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BlackBerry Refuses to Ditch Privacy



BlackBerry is not willing to make any compromises. The famous company announced that it decided to eave Pakistan, as it refused to ditch user privacy. So, BlackBerry actually showed opposition against demands for access to its services. The famous company's gesture is without a doubt one that deserves appreciation.

So, BlackBerry announced in an official statement that it will shut down its operations in Pakistan at the end of the year. The popular company revealed that it received demands from the Telecommunication Authority to allow access to user data, which BlackBerry qualifies as a massive invasion of user privacy.

The popular company also revealed that it will not comply with the order, saying that it will stop operating in this country on December 30.

BlackBerry claimed that among the information that Pakistani authorities demanded was access to encrypted emails and BBM messages sent and received in the country. BlackBerry stated that it would not allow so-called "backdoor" access to its customers' information around the world.

The tech giant also stated that the request from the country's authorities were not linked to a particular security concern on a criminal activity, but authorities sought overall access.

"Pakistan's demand was not a question of public safety; we are more than happy to assist law enforcement agencies in investigations of criminal activity" BlackBerry's chief operating officer, Marty Beard stated. 

Rather, Pakistan was essentially demanding unfettered access to all of our BES customers' information.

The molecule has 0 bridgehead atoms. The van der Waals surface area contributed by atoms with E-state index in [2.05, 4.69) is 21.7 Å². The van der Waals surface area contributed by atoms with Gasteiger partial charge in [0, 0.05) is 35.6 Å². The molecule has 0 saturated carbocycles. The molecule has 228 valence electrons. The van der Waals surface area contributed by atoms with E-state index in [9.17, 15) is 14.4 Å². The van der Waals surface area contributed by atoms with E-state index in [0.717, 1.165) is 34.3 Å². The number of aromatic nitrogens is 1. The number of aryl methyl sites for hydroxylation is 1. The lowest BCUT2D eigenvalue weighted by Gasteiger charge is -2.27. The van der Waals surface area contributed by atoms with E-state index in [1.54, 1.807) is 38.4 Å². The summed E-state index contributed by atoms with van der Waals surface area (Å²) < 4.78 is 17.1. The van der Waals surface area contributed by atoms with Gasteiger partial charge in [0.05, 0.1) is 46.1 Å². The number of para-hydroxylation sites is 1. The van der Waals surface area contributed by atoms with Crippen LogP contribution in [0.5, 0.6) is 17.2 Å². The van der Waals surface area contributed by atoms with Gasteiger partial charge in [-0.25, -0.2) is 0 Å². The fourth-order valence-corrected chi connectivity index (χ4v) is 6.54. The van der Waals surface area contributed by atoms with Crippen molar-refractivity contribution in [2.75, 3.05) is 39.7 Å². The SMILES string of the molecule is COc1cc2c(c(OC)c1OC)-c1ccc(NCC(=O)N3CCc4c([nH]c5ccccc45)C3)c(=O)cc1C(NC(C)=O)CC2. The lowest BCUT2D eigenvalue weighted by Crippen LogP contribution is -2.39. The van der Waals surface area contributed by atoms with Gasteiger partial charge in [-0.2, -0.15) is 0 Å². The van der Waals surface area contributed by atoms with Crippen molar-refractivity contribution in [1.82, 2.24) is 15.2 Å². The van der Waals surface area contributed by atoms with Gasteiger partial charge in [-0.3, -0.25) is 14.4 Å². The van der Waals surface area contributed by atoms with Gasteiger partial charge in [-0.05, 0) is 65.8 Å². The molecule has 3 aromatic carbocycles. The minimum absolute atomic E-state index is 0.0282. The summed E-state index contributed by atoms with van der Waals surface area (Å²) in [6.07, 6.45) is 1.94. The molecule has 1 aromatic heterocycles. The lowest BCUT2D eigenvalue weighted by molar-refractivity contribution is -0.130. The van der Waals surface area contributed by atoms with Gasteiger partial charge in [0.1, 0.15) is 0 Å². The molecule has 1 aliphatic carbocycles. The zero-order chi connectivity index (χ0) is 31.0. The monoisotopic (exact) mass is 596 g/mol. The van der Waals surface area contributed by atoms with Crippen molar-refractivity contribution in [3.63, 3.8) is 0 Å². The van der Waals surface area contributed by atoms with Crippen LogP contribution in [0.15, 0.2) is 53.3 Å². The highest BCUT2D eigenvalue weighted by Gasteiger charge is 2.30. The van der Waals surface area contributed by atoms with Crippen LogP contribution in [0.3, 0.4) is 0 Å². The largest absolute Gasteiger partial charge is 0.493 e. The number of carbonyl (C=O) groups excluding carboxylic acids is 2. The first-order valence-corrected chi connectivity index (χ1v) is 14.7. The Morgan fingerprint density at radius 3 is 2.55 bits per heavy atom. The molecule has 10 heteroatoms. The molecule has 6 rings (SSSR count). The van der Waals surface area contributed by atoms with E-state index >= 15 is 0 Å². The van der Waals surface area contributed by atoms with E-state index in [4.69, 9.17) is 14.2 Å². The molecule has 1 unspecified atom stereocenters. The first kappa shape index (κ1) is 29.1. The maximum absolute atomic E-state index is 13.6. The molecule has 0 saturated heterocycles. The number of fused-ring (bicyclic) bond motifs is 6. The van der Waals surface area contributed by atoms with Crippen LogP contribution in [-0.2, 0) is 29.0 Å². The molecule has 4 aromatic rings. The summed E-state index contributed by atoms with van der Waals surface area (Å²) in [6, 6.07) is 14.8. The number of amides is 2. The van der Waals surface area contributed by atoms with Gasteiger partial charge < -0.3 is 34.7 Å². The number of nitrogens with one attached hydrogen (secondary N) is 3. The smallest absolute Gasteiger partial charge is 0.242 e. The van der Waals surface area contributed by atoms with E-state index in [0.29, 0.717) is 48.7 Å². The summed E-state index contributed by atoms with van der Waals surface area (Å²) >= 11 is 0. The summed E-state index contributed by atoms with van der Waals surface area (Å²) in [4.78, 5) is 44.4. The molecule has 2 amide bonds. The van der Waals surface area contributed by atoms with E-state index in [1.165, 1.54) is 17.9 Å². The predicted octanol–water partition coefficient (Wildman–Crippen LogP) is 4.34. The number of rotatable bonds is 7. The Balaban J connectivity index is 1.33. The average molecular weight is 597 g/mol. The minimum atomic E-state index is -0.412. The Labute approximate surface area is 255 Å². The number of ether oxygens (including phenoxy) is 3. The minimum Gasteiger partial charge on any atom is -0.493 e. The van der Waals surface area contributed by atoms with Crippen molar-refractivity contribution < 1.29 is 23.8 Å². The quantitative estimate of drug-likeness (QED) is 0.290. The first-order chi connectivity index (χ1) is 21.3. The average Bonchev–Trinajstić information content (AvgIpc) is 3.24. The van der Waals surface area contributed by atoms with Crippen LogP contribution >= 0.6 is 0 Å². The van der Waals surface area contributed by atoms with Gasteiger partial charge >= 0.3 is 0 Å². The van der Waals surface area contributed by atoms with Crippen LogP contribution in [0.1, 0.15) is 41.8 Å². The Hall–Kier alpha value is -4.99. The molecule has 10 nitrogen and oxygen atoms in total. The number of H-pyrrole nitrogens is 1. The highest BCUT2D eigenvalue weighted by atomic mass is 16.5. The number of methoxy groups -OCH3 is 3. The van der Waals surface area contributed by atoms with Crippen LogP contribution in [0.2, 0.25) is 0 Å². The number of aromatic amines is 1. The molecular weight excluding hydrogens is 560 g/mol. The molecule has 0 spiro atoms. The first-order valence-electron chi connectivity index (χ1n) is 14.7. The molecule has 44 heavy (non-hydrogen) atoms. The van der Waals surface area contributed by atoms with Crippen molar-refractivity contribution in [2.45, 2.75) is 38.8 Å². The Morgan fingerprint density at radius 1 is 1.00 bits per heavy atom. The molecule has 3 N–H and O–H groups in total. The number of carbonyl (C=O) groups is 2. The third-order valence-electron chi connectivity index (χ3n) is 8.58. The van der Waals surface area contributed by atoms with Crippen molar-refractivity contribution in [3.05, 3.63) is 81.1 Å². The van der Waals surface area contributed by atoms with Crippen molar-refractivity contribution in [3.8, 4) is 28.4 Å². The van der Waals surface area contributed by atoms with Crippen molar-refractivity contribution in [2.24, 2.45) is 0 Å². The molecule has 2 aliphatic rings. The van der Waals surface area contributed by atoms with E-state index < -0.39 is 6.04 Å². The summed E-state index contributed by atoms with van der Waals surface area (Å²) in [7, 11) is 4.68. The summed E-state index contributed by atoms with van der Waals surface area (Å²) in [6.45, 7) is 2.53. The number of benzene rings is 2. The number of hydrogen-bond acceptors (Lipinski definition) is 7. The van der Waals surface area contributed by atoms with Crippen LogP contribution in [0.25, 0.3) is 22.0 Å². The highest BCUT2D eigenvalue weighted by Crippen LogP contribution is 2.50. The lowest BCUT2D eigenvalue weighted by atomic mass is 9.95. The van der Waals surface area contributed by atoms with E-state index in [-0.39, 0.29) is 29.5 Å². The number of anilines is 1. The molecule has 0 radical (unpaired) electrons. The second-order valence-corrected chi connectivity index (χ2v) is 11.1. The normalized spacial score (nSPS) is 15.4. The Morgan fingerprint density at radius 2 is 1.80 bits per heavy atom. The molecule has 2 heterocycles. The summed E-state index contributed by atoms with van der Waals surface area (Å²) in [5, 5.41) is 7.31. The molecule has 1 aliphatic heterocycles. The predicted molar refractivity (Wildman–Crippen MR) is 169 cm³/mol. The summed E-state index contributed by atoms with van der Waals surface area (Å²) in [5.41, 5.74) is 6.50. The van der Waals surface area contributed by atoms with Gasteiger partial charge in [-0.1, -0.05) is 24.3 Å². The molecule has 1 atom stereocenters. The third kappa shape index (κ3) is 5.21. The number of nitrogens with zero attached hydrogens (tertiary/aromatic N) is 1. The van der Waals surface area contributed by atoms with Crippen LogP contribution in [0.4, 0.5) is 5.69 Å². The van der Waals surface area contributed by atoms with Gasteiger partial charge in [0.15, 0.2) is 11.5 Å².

As imagined, this is not the first time that BlackBerry has received such a request. The government of India has also asked the famous company for access to its servers for "lawful interception." The Indian state made a similar request for real-time access to traffic and it also asked BlackBerry to set up its servers in the country. BlackBerry negotiated with India at that time, but finally agreed to set up its servers there.

Commonly, governments and authorities can ask tech companies to find certain security threats or stop crime. However, in some cases tech giants seem to believe that the government can go too far. This might be the case here. And BlackBerry claimed that allowing this access would compromise its customer information to the extent that it leaves the company no choice, but to leave Pakistan.

BlackBerry's decision can be seen as quite radical by many. This is the first time when a company decides to leave after being asked to comply or close its operations in a particular country. The subject is extremely sensitive and much debated at the moment. How should companies react to such governmental requests is also debated.

The debate has extended to numerous countries throughout the world, including the Unites States or the United Kingdom. Governments can ask companies to give up encryption in the name of national security and big tech companies such as Apple, Facebook or even Google will have to comply. Does this mean that they will have to sacrifice user privacy?
BlackBerry Refuses to Ditch Privacy Reviewed by Mike Beasley on 11:10 AM Rating: 5
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